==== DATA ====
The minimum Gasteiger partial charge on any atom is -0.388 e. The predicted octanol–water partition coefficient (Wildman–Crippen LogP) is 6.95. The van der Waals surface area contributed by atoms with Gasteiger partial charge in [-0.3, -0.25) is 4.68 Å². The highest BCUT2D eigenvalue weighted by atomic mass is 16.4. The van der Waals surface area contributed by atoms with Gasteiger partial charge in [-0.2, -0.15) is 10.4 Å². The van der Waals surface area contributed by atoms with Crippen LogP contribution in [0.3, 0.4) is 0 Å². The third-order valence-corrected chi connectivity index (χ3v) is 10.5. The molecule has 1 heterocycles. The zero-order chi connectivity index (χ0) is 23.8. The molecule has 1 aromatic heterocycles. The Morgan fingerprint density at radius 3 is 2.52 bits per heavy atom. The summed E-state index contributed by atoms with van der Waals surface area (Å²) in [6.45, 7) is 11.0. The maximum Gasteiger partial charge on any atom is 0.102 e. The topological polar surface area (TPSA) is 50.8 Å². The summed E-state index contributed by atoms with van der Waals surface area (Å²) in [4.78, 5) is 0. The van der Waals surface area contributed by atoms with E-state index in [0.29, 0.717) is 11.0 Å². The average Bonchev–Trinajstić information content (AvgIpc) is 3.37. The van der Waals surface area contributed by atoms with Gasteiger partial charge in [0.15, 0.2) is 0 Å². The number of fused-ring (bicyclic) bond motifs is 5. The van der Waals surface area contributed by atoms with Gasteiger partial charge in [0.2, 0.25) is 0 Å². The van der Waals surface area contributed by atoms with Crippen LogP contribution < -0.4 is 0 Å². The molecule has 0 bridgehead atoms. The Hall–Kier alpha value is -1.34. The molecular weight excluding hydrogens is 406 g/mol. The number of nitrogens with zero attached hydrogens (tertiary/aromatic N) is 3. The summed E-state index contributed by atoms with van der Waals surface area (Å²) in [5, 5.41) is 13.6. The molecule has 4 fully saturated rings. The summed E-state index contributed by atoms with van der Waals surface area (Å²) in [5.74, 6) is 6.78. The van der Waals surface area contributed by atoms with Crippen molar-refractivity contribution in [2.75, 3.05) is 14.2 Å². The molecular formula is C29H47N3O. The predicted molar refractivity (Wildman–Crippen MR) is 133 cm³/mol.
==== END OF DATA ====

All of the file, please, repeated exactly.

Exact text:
The minimum Gasteiger partial charge on any atom is -0.388 e. The predicted octanol–water partition coefficient (Wildman–Crippen LogP) is 6.95. The van der Waals surface area contributed by atoms with Gasteiger partial charge in [-0.3, -0.25) is 4.68 Å². The highest BCUT2D eigenvalue weighted by atomic mass is 16.4. The van der Waals surface area contributed by atoms with Gasteiger partial charge in [-0.2, -0.15) is 10.4 Å². The van der Waals surface area contributed by atoms with Crippen LogP contribution in [0.3, 0.4) is 0 Å². The third-order valence-corrected chi connectivity index (χ3v) is 10.5. The molecule has 1 heterocycles. The zero-order chi connectivity index (χ0) is 23.8. The molecule has 1 aromatic heterocycles. The Morgan fingerprint density at radius 3 is 2.52 bits per heavy atom. The summed E-state index contributed by atoms with van der Waals surface area (Å²) in [6.45, 7) is 11.0. The maximum Gasteiger partial charge on any atom is 0.102 e. The topological polar surface area (TPSA) is 50.8 Å². The summed E-state index contributed by atoms with van der Waals surface area (Å²) in [4.78, 5) is 0. The van der Waals surface area contributed by atoms with E-state index in [0.29, 0.717) is 11.0 Å². The average Bonchev–Trinajstić information content (AvgIpc) is 3.37. The van der Waals surface area contributed by atoms with Gasteiger partial charge in [0.15, 0.2) is 0 Å². The number of fused-ring (bicyclic) bond motifs is 5. The van der Waals surface area contributed by atoms with Gasteiger partial charge in [0.2, 0.25) is 0 Å². The van der Waals surface area contributed by atoms with Crippen LogP contribution < -0.4 is 0 Å². The molecule has 0 bridgehead atoms. The Hall–Kier alpha value is -1.34. The molecular weight excluding hydrogens is 406 g/mol. The number of nitrogens with zero attached hydrogens (tertiary/aromatic N) is 3. The summed E-state index contributed by atoms with van der Waals surface area (Å²) in [5, 5.41) is 13.6. The molecule has 4 fully saturated rings. The summed E-state index contributed by atoms with van der Waals surface area (Å²) in [5.74, 6) is 6.78. The van der Waals surface area contributed by atoms with Crippen molar-refractivity contribution in [2.75, 3.05) is 14.2 Å². The molecular formula is C29H47N3O. The predicted molar refractivity (Wildman–Crippen MR) is 133 cm³/mol.